OpenBSDInstallBrokenAcpi

How to fix a broken ACPI during installation

Please note: OpenBSD 4.5 has a much better ACPI management, so the information on this page may be obsolete. I have decided to keep it nonetheless, as it may be helpful for someone out there...

Sometimes (especially on i386 HP machines, which are popular where I work), OpenBSD? installs fine, but crashes as soon as you reboot the machine. Pretty quickly, you find yourself staring at a ddb> prompt, which is, I am afraid, not very inviting.

(By the way, the ddb> prompt is the kernel integrated debugger - that's how bad your kernel crashed)

If that is the case for you as well, follow the steps outlined below to make sure ACPI is not the cause of the crash...

1. Reboot the machine

To do this, enter the following at the ddb> prompt:

ddb> boot reboot

Try entering the following for more information on the kernel debugger:

ddb> help

2. Stop the normal boot of the kernel.

You have to do this at the kernel boot> prompt, and you only have a few seconds... So hurry! ;-)

boot> -c

Press Enter and you kernel should now be in "UKC" mode.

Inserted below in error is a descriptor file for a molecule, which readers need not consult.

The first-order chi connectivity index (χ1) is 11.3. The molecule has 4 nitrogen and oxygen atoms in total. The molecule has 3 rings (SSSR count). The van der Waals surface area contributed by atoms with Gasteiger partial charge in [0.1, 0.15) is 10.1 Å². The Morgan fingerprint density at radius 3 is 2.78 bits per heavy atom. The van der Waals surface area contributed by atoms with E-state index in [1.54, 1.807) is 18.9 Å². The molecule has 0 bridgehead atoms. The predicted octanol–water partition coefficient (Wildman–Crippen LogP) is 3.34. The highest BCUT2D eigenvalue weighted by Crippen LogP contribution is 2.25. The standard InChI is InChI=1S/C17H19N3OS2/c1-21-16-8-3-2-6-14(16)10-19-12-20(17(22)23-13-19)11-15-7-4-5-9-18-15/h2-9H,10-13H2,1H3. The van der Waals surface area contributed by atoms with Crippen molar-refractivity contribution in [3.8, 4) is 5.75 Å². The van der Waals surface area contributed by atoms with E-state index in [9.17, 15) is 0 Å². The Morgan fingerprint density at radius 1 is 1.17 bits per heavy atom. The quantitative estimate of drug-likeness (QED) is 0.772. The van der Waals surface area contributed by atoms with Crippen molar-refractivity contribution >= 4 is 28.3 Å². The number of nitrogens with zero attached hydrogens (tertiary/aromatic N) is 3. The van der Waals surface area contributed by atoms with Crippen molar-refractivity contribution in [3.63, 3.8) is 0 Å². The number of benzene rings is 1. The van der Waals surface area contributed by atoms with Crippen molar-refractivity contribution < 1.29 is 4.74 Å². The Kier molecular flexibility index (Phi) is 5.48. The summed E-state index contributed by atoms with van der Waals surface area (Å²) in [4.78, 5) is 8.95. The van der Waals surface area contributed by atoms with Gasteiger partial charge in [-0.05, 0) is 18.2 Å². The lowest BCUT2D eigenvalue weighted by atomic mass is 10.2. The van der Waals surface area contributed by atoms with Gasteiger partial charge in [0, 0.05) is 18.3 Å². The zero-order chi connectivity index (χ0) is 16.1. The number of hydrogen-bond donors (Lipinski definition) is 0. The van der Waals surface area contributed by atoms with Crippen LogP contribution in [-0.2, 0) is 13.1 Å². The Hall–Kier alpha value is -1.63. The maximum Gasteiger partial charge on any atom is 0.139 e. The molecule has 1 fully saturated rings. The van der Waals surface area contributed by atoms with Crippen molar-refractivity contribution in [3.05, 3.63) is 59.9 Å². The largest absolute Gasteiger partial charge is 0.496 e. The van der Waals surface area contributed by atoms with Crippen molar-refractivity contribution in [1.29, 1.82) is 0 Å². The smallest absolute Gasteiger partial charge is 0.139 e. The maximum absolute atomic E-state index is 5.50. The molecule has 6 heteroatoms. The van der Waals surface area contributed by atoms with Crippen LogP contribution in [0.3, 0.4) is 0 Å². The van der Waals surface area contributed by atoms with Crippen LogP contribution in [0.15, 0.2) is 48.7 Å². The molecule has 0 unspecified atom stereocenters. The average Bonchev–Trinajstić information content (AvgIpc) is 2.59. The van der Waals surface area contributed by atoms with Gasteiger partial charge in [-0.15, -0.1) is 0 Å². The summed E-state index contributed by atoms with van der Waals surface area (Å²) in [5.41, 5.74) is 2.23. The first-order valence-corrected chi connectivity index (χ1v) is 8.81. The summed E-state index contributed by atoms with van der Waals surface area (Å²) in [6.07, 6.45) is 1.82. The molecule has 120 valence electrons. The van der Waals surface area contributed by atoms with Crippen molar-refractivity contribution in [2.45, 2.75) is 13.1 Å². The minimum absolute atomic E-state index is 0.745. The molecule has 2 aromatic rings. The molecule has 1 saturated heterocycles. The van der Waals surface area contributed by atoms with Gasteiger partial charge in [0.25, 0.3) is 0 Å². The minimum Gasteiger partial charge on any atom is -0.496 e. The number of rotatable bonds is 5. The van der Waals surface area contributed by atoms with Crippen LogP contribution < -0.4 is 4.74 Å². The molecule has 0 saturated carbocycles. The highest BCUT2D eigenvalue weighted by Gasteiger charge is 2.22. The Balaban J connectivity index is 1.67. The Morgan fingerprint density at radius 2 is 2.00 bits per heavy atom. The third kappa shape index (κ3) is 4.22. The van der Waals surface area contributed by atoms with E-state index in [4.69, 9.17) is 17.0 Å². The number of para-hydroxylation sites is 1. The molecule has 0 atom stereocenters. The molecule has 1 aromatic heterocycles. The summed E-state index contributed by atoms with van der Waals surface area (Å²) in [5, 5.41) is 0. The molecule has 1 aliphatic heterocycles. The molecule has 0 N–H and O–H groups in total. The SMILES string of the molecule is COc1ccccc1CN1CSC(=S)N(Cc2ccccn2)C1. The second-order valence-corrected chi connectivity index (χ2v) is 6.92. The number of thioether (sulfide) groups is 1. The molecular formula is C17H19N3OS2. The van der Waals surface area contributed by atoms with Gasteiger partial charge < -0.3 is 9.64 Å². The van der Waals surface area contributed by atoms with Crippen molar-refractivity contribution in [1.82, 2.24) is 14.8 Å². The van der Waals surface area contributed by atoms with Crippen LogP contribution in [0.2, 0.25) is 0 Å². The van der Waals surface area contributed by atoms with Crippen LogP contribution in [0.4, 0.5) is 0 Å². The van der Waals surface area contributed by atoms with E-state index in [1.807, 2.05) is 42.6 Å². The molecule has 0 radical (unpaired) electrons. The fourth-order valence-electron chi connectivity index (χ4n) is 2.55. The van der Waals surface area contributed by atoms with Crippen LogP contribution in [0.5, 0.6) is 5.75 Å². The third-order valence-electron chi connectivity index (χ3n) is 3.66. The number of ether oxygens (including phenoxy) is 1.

3. Configure kernel "on the fly".

The "UKC" mode is the "User Kernel Configuration mode, and it displays yet another prompt: UKC>. On this prompt, to disable ACPI, enter the following:

UKC> disable acpiprt*
426 acpiprt* disabled

The 426 acpiprt* disabled message indicates the kernel has now disabled its ACPI functions and will not attempt to configure ACPI during normal booting.

The same procedure, of course, can be applied to other malfunctioning interfaces or peripherals that crash the OpenBSD kernel.

Once the kernel configuration has been modified, type the following to continue booting:

UKC> quit

If the kernel has booted normally, see below to make this change permanent. If not, restart the configuration from the very beginning, and try disabling the next offending peripheral. Try the following for a list of all kernel options:

UKC> list

You can also try help or ? at the UKC> prompt for more information on the User Kernel Configuration.

4. Make the kernel configuration changes permanent.

Before you do anything, please make sure you read the excellent OpenBSD FAQ, and especially the section on kernel configuration. The command to be entered is the following one:

# config -u -f -e /bsd

Your kernel should now be configured and ready to go! You can reboot the machine one last time to make sure of that.

See Also:

The first entry here is the page that details everything I have described above. Required reading!